6.           Monitoring and Evaluation

There is an extensive set of indicators and mechanisms to monitor and evaluate implementation of EU air quality policy (e.g. the EEA and EMEP reports). These will be used to evaluate the achievement of revised impact reduction objectives. New NECD reduction commitments will be monitored by reinforced provisions on inventories and projections. The policy will be reviewed on a five-year cycle with the first not later than 2020.

[1]               2008/50/EC and 2004/107/EC

[2]               2001/81/EC

[3]               The emission reductions are due to EU legislation on sulphur emissions from large combustion plants (LCPs), and to the low sulphur road transport fuel requirements that also enabled the use of catalytic converters from Euro 4 onwards.

[4]               Premature deaths from particulate matter pollution were 379 420 in 2010, and from ozone 26 500.

[5]               EUROSTAT statistics report the number of traffic fatalities in the range of 35 000 in the year 2010 across the EU 27.

[6]               E.g. some of the main population centres in Europe remain in non-compliance: Milan, Madrid, Barcelona, London and others.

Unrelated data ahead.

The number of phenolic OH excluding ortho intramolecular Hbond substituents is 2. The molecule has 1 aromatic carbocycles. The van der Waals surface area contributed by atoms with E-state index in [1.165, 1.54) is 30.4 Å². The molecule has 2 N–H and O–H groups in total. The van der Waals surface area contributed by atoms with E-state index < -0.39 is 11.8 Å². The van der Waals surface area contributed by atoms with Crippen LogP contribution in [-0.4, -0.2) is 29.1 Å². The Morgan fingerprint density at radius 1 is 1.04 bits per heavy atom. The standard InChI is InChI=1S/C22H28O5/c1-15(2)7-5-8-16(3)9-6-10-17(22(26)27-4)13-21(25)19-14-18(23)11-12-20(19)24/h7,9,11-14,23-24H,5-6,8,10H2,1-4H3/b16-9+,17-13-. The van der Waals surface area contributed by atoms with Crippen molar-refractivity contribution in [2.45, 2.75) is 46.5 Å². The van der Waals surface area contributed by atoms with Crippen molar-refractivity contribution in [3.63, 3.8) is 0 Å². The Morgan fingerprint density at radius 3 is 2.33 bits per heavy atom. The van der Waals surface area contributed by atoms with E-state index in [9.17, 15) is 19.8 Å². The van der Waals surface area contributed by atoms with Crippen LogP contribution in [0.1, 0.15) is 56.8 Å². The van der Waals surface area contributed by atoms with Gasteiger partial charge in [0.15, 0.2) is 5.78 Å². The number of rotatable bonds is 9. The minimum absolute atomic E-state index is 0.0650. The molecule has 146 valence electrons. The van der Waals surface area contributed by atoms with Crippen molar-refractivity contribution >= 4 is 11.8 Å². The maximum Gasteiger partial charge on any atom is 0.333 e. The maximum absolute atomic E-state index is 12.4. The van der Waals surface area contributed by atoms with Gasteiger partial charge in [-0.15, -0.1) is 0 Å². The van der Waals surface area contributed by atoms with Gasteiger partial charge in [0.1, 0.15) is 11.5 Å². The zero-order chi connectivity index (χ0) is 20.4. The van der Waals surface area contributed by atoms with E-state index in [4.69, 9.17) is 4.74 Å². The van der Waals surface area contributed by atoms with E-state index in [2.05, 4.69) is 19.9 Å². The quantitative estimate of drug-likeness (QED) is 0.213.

[7]               Particularly in countries that have not yet declared sulphur and/or NOx control areas.

[8]               Measured pollution levels are the sum of contributions originating from specific local sources (such as industrial sites or urban traffic) and background pollution, which in turn is composed both of regional sources and long-range sources.

[9]               Estimates from the European Monitoring and Evaluation Programme (EMEP).

[10]             Euro 6 compliance is included in the baseline because the level of ambition is set in the adopted legislation; the implementing measure is a technical delivery mechanism.

[11]             Selected Nomenclature for Air Pollution

[12]             Methane is not considered in the overall optimisation because of its different lifetime (and hence the different timescale of its ozone impacts) compared with the other ozone precursors.